Favourite finds: First Mills & Boon

millsandboonfirstbookcoversmallAlthough Mills & Boon didn’t start life as a romance publisher, the company’s first publication in 1908 was in fact a romance – Arrows from the Dark, by Sophie Cole.

While working through our own collection of Mills & Boon books, we stumbled across this gem: the very first copy sold of this very first Mills & Boon book, signed by managing directors Gerald Mills and Charles Boon on 25 March 1909 to mark the occasion.  

Sophie Cole, who was the sister of Professor Cole, Professor of Zoology in the University of Reading and collector of our Cole Collection, went on to write dozens more books for the publishing house.

Mills and Boon first book inscription

In the spotlight: The Overstone Library

Overstone bindings

The Overstone Library was what we like to call the ‘foundation collection’ of the University Library. With nearly 8,000 printed volumes, mostly in the humanities and social sciences, it provides excellent research opportunities in economics, early pamphlets, travel, history, literature and classics, and political and religious philosophy. The emphasis is predominantly English and Scottish, and 18th century, with French works coming a strong second. .

The core of the Overstone Library was collected by John Ramsay McCulloch (1789-1864), the political economist. McCulloch began his collection at least as early as 1821, when he purchased pamphlets from the library of Rogers Ruding. On McCulloch’s death his library was bought by his friend and collaborator Samuel Jones Loyd, Baron Overstone (1796-1883), the banker. Baron Overstone added to it, and it remained at his seat Overstone Park in Northamptonshire until his daughter, Lady Wantage, bequeathed it to the University College Reading in 1920.

WM Childs wrote of the gift in his book Making a University (1933):

Childs wrote to Lady Wantage, who donated the collection, that it would strengthen us ‘just where every youthful institution is weak. A university must not be utilitarian and unromantic. Every visible record of notable events in the history of a place, every portrait, every inscription, every fine personal association, every beautiful garden, has a value far greater than most people imagine. I have always hoped that the library would be the crown of these things; the place where young students would feel, probably for the first time in their lives, the spell and dignity of learning. But that spell and dignity cannot be given by any number of merely useful books in buckram covers. The sober splendour of many cases of tall and finely bound and rare volumes is needful if a university library is to stir imagination and reverence as it ought to do.’

The collection is indeed full of finely bound and rare volumes, and should stir many imaginations. It is a fine example of a 19th-century private library, displaying a concern for good copies and the best editions, well printed and well bound. It contains good specimens of the Elzevirs, Barbou, Baskerville, Foulis, and Strawberry Hill presses, and 18th- and early 19th-century English and French bindings. Illustrated books include several Rudolph Ackermann publications and David Roberts’ The Holy Land (1842-1849) and Egypt and Nubia (1846-1849).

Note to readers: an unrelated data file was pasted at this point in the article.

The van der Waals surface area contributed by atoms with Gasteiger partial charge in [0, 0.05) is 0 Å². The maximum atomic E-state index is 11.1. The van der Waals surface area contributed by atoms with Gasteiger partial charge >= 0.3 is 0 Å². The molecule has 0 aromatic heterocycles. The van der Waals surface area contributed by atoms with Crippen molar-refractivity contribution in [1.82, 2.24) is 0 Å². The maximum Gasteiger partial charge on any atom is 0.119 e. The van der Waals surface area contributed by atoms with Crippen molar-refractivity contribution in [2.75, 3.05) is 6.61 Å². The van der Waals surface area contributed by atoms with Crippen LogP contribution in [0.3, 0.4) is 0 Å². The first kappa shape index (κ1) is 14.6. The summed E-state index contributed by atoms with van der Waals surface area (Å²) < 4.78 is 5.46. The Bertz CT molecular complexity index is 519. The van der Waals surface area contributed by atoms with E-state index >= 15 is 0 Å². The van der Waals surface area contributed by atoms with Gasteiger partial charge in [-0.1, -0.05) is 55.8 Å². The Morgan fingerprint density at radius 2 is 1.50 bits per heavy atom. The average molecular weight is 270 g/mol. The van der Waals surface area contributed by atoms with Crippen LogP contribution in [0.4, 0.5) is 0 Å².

For more information or to find items, please visit the Overstone Library page on our website.

New Reading staff publication

Nicola Wilson, Patrick Parrinder and Andrew Nash write:

New Directions in the History of the Novel (Palgrave Macmillan, published March 2014)
edited by Patrick Parrinder, Andrew Nash and Nicola Wilson

We were excited to see our edited book, New Directions in the History of the Novel, appear in print this month. This is a collection of 15 essays that examine various aspects of the history of the novel and includes methodological reflections on the writing of literary history. It is grouped into four sections – ‘The Material Text’, ‘Literary Histories: Questions of Realism and Form’, ‘The Novel in National and Transnational Cultures’ and ‘The Novel Now’. The book comes out of a conference we co-organised at the Institute for English Studies in London in 2009 and includes chapters from Thomas Keymer, Nancy Armstrong, Max Saunders and Simon Gikandi.

New Directions

We also have chapters in it – Andrew Nash writes on ‘Textuality Instablity and the Contemporary Novel: Reading Janice Galloway’s The Trick is to Keep Breathing On and Off the Page’ which draws on his teaching of Galloway in Modern Scottish Fiction and students’ increasing use of e-readers in class; Nicola Wilson’s chapter ‘Archive Fever: The Publishers’ Archive and the History of the Novel’ draws on her research here in Special Collections to question what ‘business’ archives can bring to literary history and our understanding of the novel form; and Patrick Parrinder’s chapter ‘Memory, Interiority and Historicity: Some Factors in the Early Novel’ considers the early development of the novel and the genre’s dependence on the idea of a silent reader.

The book is described by Professor Carolyn Steedman (Warwick) as ‘an important, accessible, and highly intelligent contribution to the history of the novel in a global perspective’.

We hope people enjoy reading it!